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Solicitors successfully defend alleged novel duty to warn non-client

08 February 2021
The recent decision of Mr Justice Snowden in NDH Properties Ltd v Lupton Fawcett LLP [2020] EWHC 3056 (Ch), provides interesting and helpful commentary on the principles relating to implied retainers and the duty of care that may arise in a situation where the other party is not a client. 

NDH Properties Ltd v Lupton Fawcett LLP [2020] EWHC 3056 (Ch)

Background facts 

The claim relates to a short term loan facility of approximately £380,000 which was taken out in May 2012 by the claimant from Amalgamated Finance Limited ("the funder"). The purpose of the loan was to enable the claimant to discharge a pre-existing debt on a property and to pursue other development opportunities. The defendant firm of solicitors, Lupton Fawcett, were appointed by the funder to prepare the loan and associated security documentation.  The claimant subsequently defaulted on the loan and, by the time the property was sold, its indebtedness had increased to almost £650,000.

The claimant alleged the solicitors had been impliedly retained to act on its behalf, as well as for the funder, in relation to the loan and should have advised that the loan was manifestly disadvantageous and should not have been entered into. Alternatively, the claimant argued the solicitors had conducted themselves such that they had assumed a tortious duty of care and / or a duty to warn the claimant they were not acting.


All the arguments were dismissed by Mr Justice Snowden, who found that the solicitors had not been retained and did not owe any tortious duties to the claimant.

Existence of an implied retainer
There was no written contract.  Therefore Mr Justice Snowden reviewed the principles relevant to implied retainers, highlighting that the conduct of the parties, viewed objectively, must be consistent only with the parties acting as if there was a contractual relationship of solicitor and client.  In this case, whilst there were elements of work carried out by the solicitors for the benefit of the claimant (for example, the drafting of board minutes) that was not consistent only with the solicitors acting for the claimant, because it is commonplace for a lender to provide draft board minutes to a corporate borrower to ensure the security will be enforceable.

Existence of an implied duty of care
Whilst there was no contract that did not prevent the possibility the solicitors owed the claimant a duty of care in tort.  Where there is a conflict of interest between the parties and a firm of solicitors acts for one party, it is usually improbable that the solicitor will owe a duty to the other party.  However, some special or exceptional circumstances could mean that a duty would be imposed.  On the facts, the court concluded there were no such exceptional circumstances; indeed, there was no contact between the claimant and the solicitors.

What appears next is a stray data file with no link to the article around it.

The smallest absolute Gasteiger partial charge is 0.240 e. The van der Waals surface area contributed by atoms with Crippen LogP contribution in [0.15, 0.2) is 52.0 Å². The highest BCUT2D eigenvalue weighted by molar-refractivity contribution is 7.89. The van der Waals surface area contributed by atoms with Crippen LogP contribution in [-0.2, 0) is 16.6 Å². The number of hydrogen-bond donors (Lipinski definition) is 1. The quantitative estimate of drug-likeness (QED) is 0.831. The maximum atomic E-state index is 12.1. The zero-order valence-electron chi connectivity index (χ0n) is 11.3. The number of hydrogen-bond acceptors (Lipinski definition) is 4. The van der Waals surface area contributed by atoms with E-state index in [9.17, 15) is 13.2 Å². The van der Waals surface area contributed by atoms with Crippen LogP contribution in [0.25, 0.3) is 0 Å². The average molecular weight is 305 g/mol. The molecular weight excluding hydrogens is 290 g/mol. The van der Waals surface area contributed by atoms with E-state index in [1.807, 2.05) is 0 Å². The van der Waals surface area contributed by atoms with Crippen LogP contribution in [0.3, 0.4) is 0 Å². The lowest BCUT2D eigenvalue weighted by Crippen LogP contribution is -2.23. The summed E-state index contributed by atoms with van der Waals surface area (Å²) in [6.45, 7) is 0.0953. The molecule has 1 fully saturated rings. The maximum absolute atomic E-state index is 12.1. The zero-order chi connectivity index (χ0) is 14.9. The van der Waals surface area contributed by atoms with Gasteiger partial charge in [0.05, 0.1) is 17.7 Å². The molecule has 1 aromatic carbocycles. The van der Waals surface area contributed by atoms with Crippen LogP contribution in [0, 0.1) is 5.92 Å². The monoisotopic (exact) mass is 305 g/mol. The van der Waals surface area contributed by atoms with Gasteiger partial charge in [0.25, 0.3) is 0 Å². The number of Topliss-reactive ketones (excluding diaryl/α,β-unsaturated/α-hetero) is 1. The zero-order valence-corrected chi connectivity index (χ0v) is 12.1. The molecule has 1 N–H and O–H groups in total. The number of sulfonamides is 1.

A duty to warn
The final allegation was unusual.  The claimant alleged the solicitors ought to have warned it that they were was not acting for the claimant and that the claimant ought to seek independent advice elsewhere.  Mr Justice Snowden dismissed the allegation, saying that the solicitors did not have any reasonable grounds for believing the claimant was relying upon them for advice and, thus, had no duty to give such a warning. 


Whilst much of the judgment is uncontroversial, the allegations could have significantly impacted solicitors and so the restatement of the law is helpful.  In particular, the alleged duty to warn the other side to a transaction that the firm was not acting for it could have been a major extension of liability for solicitors and would have been of significant concern.  Save where there is a retainer or solicitors have reasonable grounds for considering the other side as relying upon them, Mr Justice Snowden could not see on what basis a firm of solicitors would owe a duty to advise the other party to get independent advice.  

The case serves as a useful reminder to solicitors and other professional advisers of the importance of a clear and unambiguous retainer letter for each instruction, which makes it clear from the outset who is the client and the capacity in which individuals give instructions. Care should be taken, as always, to carefully document retainers, so as to avoid the need for considering implied retainers and reduce the scope for arguments as to the correct identity of the client and the work undertaken.  Should a firm of solicitors have reason to believe the other party may have misunderstood their role and might be relying upon them, they should clarify their role promptly.

DWF Law LLP (Matthew Reynolds and Malcolm Rogers) acted for the solicitors, instructing Jason Evans Tovey from Crown Office Chambers.

Further Reading